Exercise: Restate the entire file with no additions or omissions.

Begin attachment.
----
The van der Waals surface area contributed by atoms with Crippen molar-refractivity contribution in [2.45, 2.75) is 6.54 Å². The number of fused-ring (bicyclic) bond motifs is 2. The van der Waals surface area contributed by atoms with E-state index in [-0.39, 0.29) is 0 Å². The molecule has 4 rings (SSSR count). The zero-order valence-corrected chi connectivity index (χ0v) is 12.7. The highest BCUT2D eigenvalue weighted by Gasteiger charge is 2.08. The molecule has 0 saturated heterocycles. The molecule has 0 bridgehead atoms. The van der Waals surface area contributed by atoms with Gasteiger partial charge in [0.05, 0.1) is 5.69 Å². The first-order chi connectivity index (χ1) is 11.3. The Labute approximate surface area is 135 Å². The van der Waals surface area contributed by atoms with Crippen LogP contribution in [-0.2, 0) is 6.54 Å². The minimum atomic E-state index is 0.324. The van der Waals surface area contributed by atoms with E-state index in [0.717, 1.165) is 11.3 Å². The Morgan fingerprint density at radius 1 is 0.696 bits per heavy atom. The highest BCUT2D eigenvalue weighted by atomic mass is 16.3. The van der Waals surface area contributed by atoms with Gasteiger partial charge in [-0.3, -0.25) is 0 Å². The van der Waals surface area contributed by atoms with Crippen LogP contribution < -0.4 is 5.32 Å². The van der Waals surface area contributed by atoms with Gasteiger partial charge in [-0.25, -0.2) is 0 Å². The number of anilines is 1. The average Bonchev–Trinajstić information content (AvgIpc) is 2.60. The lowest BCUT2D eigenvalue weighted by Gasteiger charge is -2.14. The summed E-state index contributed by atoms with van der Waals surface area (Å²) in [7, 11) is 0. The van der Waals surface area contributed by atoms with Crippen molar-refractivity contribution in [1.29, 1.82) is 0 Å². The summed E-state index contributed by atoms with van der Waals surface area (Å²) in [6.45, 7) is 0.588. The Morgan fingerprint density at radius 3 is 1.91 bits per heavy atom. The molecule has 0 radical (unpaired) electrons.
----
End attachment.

The van der Waals surface area contributed by atoms with Crippen molar-refractivity contribution in [2.45, 2.75) is 6.54 Å². The number of fused-ring (bicyclic) bond motifs is 2. The van der Waals surface area contributed by atoms with E-state index in [-0.39, 0.29) is 0 Å². The molecule has 4 rings (SSSR count). The zero-order valence-corrected chi connectivity index (χ0v) is 12.7. The highest BCUT2D eigenvalue weighted by Gasteiger charge is 2.08. The molecule has 0 saturated heterocycles. The molecule has 0 bridgehead atoms. The van der Waals surface area contributed by atoms with Gasteiger partial charge in [0.05, 0.1) is 5.69 Å². The first-order chi connectivity index (χ1) is 11.3. The Labute approximate surface area is 135 Å². The van der Waals surface area contributed by atoms with Crippen LogP contribution in [-0.2, 0) is 6.54 Å². The minimum atomic E-state index is 0.324. The van der Waals surface area contributed by atoms with E-state index in [0.717, 1.165) is 11.3 Å². The Morgan fingerprint density at radius 1 is 0.696 bits per heavy atom. The highest BCUT2D eigenvalue weighted by atomic mass is 16.3. The van der Waals surface area contributed by atoms with Gasteiger partial charge in [-0.3, -0.25) is 0 Å². The van der Waals surface area contributed by atoms with Crippen LogP contribution < -0.4 is 5.32 Å². The van der Waals surface area contributed by atoms with Gasteiger partial charge in [-0.25, -0.2) is 0 Å². The number of anilines is 1. The average Bonchev–Trinajstić information content (AvgIpc) is 2.60. The lowest BCUT2D eigenvalue weighted by Gasteiger charge is -2.14. The summed E-state index contributed by atoms with van der Waals surface area (Å²) in [7, 11) is 0. The van der Waals surface area contributed by atoms with Crippen molar-refractivity contribution in [1.29, 1.82) is 0 Å². The summed E-state index contributed by atoms with van der Waals surface area (Å²) in [6.45, 7) is 0.588. The Morgan fingerprint density at radius 3 is 1.91 bits per heavy atom. The molecule has 0 radical (unpaired) electrons.